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"For an instant you even consider rape": The terrifying 1970s manual that shaped the pickup-artist movement

"How to Pick Up Girls!", the PUA community's foundational text, is a deeply disturbing portrait of male entitlement

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Tracy Clark-Flory
July 22, 2014 3:00AM (UTC)

The 1970 manual “How to Pick Up Girls!” opens by asking the reader to imagine what at first seems like a romantic scene. “You're walking down the street. Minding your own business. ... And suddenly you spot a girl,” it reads. “Not just an ordinary girl. Not just a fantastic girl. But the girl.” It’s a bit of a generic setup, but, OK, I’m following. "You've just got to see more of her long lean legs," writes author Eric Weber. "Her fine rounded breasts. Her high, firm behind. For an instant you even consider rape.”

Whoa. As Redditor putontheglasses, who featured this passage in a post this week that subsequently went viral, said, "Well, that escalated quickly." Later editions of the book, which was a runaway success in 1970, by the way, replaced that disturbing line with the marginally less terrifying, "For an instant you even consider grabbing her right there in the street." So, like, rape but not "rape."


Four decades have passed since that original line was written, and in that time there has been a lot of desperately needed awareness-raising about sexual assault. So, it isn't particularly remarkable that a dated book espouses such disturbing attitudes. Here's what is fascinating about that rape-normalizing passage: The book is the progenitor of what we know today as the pickup artist community. It not only helped mainstream the term "pick up," but it's also referred to as a biblical text among some of today's leading "pickup artists" or PUAs.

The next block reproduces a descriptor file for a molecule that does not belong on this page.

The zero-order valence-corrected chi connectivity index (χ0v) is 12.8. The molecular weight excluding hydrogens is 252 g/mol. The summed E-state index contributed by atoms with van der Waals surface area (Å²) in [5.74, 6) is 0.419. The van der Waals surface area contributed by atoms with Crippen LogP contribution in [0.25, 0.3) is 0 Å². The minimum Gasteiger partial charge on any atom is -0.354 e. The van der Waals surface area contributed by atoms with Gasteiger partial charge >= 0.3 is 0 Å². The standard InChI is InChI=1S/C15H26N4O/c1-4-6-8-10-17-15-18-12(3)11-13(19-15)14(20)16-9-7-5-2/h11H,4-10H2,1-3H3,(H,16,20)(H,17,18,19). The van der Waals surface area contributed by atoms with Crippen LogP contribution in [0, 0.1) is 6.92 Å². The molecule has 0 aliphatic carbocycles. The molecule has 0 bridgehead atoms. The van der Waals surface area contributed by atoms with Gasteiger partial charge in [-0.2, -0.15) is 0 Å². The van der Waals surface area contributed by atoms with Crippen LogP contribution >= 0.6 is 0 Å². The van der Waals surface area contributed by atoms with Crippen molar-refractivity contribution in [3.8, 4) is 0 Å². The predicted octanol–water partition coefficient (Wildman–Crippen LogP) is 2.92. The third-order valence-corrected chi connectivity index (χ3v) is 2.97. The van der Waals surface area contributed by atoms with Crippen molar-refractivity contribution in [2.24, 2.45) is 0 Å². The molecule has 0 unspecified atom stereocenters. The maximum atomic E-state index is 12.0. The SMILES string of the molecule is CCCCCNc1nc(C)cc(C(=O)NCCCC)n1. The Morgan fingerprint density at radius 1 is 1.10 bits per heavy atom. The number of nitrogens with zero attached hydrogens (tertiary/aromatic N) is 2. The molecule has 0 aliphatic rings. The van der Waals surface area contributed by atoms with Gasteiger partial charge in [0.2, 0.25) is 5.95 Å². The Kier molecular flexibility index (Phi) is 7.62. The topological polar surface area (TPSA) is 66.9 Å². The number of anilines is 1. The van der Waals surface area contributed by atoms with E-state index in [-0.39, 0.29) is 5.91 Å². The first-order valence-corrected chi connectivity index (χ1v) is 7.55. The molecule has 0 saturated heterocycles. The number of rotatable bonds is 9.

So in the interest of understanding the foundational philosophy of pickup artistry, I decided to read this retro tome. It’s amazing what truths are revealed by looking at a movement in its earliest incarnation.

Male entitlement to women's bodies is a running theme throughout the book. “As a man, it’s your right, your privilege to approach a woman any time you want," it reads. At one point it suggests, “Next time you move in on a girl, think to yourself, I’m doing her a favor." You see, this entitlement is justified by the notion that women are perpetually asking for it: “Why do you think they wear skintight jeans and low cut, slinky blouses? Why do you think so many of them have completely stopped wearing bras and panties? Just to look pretty? Don't be crazy. They're showing you their breasts and behinds to stimulate you. To make you want to go to bed with them. Because every girl knows if her body is packaged well, you'll try to pick her up.”

This sense of entitlement unsurprisingly leads to brutish aggression. "Show her that nothing, neither her feigned look of disinterest nor the pack of girls she hangs around with, is going to stop you from having her." Then there's this obliviously creepy recommendation: "If you see a good-looking girl in the lobby of a building, make sure you get on the same elevator as she does. When she gets off, follow her -- even if it's not your floor." And there's nothing like a captive audience: "Try to pick up receptionists and executive secretaries," writes Weber. "They’re sitting ducks because they’ve got to stay behind their desks. And they’ve got to be polite to you."